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Wednesday, 27 August 2014 03:11

Machines to replace personnel managers and trainers Featured

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Image courtesy of  Boians Cho Joo Young at FreeDigitalPhotos.net   Image courtesy of Boians Cho Joo Young at FreeDigitalPhotos.net

Robots and machines are replacing personnel working in Human Resource management and radically transforming the white collar professions in the workplace of the future.

A look into the workplace of the future, with technology increasingly able to do the work of personnel managers and trainers, will be on display in the German city of Cologne in October at the HRM Expo (Zukunft Personal). The Expo will show an extensive range of hardware and software innovations, while also examining current software trends in a number of presentations and discussions.

"The automation of work is no longer restricted to an industrial context," comments Jan Kirchner, Managing Director of the digital agency for human resource marketing and employer branding, Wollmilchsau, and author of the blog with the same name.

According to Kirchner – a speaker at the HRM Expo - thanks to Big Data and the Internet of Things, robots and software algorithms are starting to change white collar professions.

"They do the work of doctors, journalists, lawyers, bankers and HR professionals," Kirchner says.

Nevertheless, another speaker at the HR exhibition on the opportunities and limitations of Big Data - Professor Dr. Torsten Biemann of the University of Mannheim - reckons that there are still a number of hurdles to be faced before ‘People Analytics’ can be used successfully.

The human resource researcher, purportedly one of the leading figures in human resource management in Germany, explains the situation: "Firstly, companies often lack the relevant know-how and secondly appropriate data is often simply not available or is not that easy to generate."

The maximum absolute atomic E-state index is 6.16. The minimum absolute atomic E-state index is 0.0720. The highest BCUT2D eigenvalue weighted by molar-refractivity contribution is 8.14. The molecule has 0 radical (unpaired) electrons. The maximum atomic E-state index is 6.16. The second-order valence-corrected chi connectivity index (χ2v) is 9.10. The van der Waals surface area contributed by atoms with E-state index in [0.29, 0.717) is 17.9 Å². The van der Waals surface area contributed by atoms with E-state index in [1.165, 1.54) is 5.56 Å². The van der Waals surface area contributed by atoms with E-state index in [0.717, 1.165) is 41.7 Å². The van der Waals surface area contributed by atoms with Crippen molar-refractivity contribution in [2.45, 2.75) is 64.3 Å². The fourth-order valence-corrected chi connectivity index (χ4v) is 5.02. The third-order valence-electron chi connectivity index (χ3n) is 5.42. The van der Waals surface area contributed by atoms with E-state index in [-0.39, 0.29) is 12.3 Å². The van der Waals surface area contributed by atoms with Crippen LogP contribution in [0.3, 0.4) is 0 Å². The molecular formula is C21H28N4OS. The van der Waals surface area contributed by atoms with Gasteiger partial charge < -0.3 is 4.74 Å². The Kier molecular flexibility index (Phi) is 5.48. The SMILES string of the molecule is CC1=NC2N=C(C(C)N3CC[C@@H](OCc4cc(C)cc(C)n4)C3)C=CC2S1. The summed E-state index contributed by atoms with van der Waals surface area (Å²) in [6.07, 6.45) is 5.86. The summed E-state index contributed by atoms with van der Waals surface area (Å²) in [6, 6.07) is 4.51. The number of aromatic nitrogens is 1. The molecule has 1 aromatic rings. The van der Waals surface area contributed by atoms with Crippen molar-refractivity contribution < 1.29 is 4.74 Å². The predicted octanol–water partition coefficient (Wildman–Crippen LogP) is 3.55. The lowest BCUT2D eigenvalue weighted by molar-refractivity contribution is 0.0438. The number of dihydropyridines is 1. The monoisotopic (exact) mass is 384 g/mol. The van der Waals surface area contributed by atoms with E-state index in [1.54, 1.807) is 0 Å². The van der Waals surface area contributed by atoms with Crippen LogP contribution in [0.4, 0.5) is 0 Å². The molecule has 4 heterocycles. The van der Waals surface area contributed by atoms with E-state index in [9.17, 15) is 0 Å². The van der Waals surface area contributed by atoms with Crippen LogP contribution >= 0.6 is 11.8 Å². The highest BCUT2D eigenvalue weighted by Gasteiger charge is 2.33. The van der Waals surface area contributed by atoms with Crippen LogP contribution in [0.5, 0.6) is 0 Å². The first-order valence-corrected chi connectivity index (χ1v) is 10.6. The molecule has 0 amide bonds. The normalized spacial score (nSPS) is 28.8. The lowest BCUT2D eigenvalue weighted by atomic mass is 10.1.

“Although there are many potential fields of application and a recruiter's assessment algorithm is often a superior approach, the causal links in human resource management are often very complex when it comes to employee motivation or fluctuation, for example,” Professor Biemann says.

According to the professor, Big Data is mainly recommended for use by HR managers in checking the effectiveness of their own work.

On the subject of the human computer as a learning coach, we’re told that digitalisation is also bringing radical changes to in-company further education as the computer increasingly becomes the employee's assistant and learning partner.

Digital learning systems are now reportedly able to mimic human tutors and coaches by measuring and interpreting the learners' activities, facilitating the learning process, and with many e-learning providers now adding such adaptive learning systems to their product ranges.

The exhibition not only shows how Big Data, learning analytics and so-called Massive Open Online courses (MOOCs) can be used – as part of new dimension of e-learning - it also presents software solutions for further applications in human resource development as well as applicant management, recruitment, payroll accounting, personnel administration, time recording or access control.

To get further information about how to register at the HRM Expo – which takes place for the 15th consecutive year from 14 to 16 October 14 - go to the Expo website.

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Peter Dinham

Peter Dinham is a co-founder of iTWire and a 35-year veteran journalist and corporate communications consultant. He has worked as a journalist in all forms of media – newspapers/magazines, radio, television, press agency and now, online – including with the Canberra Times, The Examiner (Tasmania), the ABC and AAP-Reuters. As a freelance journalist he also had articles published in Australian and overseas magazines. He worked in the corporate communications/public relations sector, in-house with an airline, and as a senior executive in Australia of the world’s largest communications consultancy, Burson-Marsteller. He also ran his own communications consultancy and was a co-founder in Australia of the global photographic agency, the Image Bank (now Getty Images).